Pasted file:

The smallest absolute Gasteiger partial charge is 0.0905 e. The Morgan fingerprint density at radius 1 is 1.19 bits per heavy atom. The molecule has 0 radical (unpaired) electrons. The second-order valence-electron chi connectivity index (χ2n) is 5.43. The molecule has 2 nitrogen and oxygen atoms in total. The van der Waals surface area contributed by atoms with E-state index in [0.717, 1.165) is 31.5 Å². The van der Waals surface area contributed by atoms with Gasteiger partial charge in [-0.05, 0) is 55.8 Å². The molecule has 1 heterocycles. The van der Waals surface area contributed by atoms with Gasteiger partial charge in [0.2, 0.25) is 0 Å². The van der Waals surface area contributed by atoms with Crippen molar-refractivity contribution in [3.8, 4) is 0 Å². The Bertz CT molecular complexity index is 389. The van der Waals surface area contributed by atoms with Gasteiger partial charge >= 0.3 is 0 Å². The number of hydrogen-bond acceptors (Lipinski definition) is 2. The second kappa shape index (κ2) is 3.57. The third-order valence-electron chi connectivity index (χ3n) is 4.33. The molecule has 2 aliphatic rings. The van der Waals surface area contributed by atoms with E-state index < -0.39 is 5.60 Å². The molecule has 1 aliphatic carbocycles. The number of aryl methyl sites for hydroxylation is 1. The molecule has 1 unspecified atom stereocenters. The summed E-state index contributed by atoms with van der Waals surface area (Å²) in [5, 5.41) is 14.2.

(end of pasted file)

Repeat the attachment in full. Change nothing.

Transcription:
The smallest absolute Gasteiger partial charge is 0.0905 e. The Morgan fingerprint density at radius 1 is 1.19 bits per heavy atom. The molecule has 0 radical (unpaired) electrons. The second-order valence-electron chi connectivity index (χ2n) is 5.43. The molecule has 2 nitrogen and oxygen atoms in total. The van der Waals surface area contributed by atoms with E-state index in [0.717, 1.165) is 31.5 Å². The van der Waals surface area contributed by atoms with Gasteiger partial charge in [-0.05, 0) is 55.8 Å². The molecule has 1 heterocycles. The van der Waals surface area contributed by atoms with Gasteiger partial charge in [0.2, 0.25) is 0 Å². The van der Waals surface area contributed by atoms with Crippen molar-refractivity contribution in [3.8, 4) is 0 Å². The Bertz CT molecular complexity index is 389. The van der Waals surface area contributed by atoms with Gasteiger partial charge >= 0.3 is 0 Å². The number of hydrogen-bond acceptors (Lipinski definition) is 2. The second kappa shape index (κ2) is 3.57. The third-order valence-electron chi connectivity index (χ3n) is 4.33. The molecule has 2 aliphatic rings. The van der Waals surface area contributed by atoms with E-state index < -0.39 is 5.60 Å². The molecule has 1 aliphatic carbocycles. The number of aryl methyl sites for hydroxylation is 1. The molecule has 1 unspecified atom stereocenters. The summed E-state index contributed by atoms with van der Waals surface area (Å²) in [5, 5.41) is 14.2.